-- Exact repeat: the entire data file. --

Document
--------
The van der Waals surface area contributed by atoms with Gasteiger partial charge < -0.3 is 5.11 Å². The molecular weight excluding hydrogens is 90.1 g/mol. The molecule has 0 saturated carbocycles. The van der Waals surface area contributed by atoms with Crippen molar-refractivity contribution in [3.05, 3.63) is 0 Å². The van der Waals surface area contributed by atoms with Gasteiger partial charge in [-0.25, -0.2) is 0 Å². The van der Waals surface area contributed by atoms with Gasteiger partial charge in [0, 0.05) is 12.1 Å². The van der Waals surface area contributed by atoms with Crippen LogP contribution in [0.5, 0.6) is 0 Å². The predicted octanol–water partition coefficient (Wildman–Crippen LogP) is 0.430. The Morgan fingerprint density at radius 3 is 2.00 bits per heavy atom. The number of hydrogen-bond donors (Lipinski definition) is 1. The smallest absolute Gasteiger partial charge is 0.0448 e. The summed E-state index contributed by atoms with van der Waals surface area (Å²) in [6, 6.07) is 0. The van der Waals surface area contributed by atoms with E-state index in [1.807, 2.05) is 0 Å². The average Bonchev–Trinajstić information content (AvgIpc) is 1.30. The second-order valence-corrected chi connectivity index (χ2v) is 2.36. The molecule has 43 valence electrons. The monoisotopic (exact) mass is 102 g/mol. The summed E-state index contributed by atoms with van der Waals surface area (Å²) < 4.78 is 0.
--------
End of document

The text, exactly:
The van der Waals surface area contributed by atoms with Gasteiger partial charge < -0.3 is 5.11 Å². The molecular weight excluding hydrogens is 90.1 g/mol. The molecule has 0 saturated carbocycles. The van der Waals surface area contributed by atoms with Crippen molar-refractivity contribution in [3.05, 3.63) is 0 Å². The van der Waals surface area contributed by atoms with Gasteiger partial charge in [-0.25, -0.2) is 0 Å². The van der Waals surface area contributed by atoms with Gasteiger partial charge in [0, 0.05) is 12.1 Å². The van der Waals surface area contributed by atoms with Crippen LogP contribution in [0.5, 0.6) is 0 Å². The predicted octanol–water partition coefficient (Wildman–Crippen LogP) is 0.430. The Morgan fingerprint density at radius 3 is 2.00 bits per heavy atom. The number of hydrogen-bond donors (Lipinski definition) is 1. The smallest absolute Gasteiger partial charge is 0.0448 e. The summed E-state index contributed by atoms with van der Waals surface area (Å²) in [6, 6.07) is 0. The van der Waals surface area contributed by atoms with E-state index in [1.807, 2.05) is 0 Å². The average Bonchev–Trinajstić information content (AvgIpc) is 1.30. The second-order valence-corrected chi connectivity index (χ2v) is 2.36. The molecule has 43 valence electrons. The monoisotopic (exact) mass is 102 g/mol. The summed E-state index contributed by atoms with van der Waals surface area (Å²) < 4.78 is 0.